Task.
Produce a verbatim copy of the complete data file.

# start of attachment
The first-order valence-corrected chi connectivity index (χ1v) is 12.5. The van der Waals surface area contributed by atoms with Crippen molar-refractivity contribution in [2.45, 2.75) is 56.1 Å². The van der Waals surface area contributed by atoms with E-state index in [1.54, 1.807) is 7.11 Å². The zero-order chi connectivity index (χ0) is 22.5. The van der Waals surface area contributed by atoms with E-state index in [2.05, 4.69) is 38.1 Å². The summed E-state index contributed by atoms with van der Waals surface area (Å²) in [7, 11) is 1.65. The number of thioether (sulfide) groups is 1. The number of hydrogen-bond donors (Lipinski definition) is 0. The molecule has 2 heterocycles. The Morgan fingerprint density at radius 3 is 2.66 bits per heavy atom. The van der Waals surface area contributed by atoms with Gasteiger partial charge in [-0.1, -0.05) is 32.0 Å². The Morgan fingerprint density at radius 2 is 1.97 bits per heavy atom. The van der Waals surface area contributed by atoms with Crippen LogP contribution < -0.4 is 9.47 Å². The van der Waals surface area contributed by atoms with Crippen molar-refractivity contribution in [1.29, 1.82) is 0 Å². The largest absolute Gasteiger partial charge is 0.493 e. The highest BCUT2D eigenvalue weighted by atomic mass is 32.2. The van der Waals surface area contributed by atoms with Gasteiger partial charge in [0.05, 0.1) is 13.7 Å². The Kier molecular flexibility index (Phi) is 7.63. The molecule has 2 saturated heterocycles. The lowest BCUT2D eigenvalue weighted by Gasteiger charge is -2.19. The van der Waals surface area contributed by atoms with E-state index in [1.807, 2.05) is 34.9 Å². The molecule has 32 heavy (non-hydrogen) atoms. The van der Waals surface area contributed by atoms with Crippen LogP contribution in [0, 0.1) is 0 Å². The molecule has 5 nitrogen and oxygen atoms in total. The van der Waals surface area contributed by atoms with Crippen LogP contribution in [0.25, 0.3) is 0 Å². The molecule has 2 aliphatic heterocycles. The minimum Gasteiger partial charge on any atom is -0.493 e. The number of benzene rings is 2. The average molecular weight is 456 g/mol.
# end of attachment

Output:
The first-order valence-corrected chi connectivity index (χ1v) is 12.5. The van der Waals surface area contributed by atoms with Crippen molar-refractivity contribution in [2.45, 2.75) is 56.1 Å². The van der Waals surface area contributed by atoms with E-state index in [1.54, 1.807) is 7.11 Å². The zero-order chi connectivity index (χ0) is 22.5. The van der Waals surface area contributed by atoms with E-state index in [2.05, 4.69) is 38.1 Å². The summed E-state index contributed by atoms with van der Waals surface area (Å²) in [7, 11) is 1.65. The number of thioether (sulfide) groups is 1. The number of hydrogen-bond donors (Lipinski definition) is 0. The molecule has 2 heterocycles. The Morgan fingerprint density at radius 3 is 2.66 bits per heavy atom. The van der Waals surface area contributed by atoms with Gasteiger partial charge in [-0.1, -0.05) is 32.0 Å². The Morgan fingerprint density at radius 2 is 1.97 bits per heavy atom. The van der Waals surface area contributed by atoms with Crippen LogP contribution < -0.4 is 9.47 Å². The van der Waals surface area contributed by atoms with Crippen molar-refractivity contribution in [1.29, 1.82) is 0 Å². The largest absolute Gasteiger partial charge is 0.493 e. The highest BCUT2D eigenvalue weighted by atomic mass is 32.2. The van der Waals surface area contributed by atoms with Gasteiger partial charge in [0.05, 0.1) is 13.7 Å². The Kier molecular flexibility index (Phi) is 7.63. The molecule has 2 saturated heterocycles. The lowest BCUT2D eigenvalue weighted by Gasteiger charge is -2.19. The van der Waals surface area contributed by atoms with E-state index in [1.807, 2.05) is 34.9 Å². The molecule has 32 heavy (non-hydrogen) atoms. The van der Waals surface area contributed by atoms with Crippen LogP contribution in [0, 0.1) is 0 Å². The molecule has 5 nitrogen and oxygen atoms in total. The van der Waals surface area contributed by atoms with Crippen LogP contribution in [0.25, 0.3) is 0 Å². The molecule has 2 aliphatic heterocycles. The minimum Gasteiger partial charge on any atom is -0.493 e. The number of benzene rings is 2. The average molecular weight is 456 g/mol.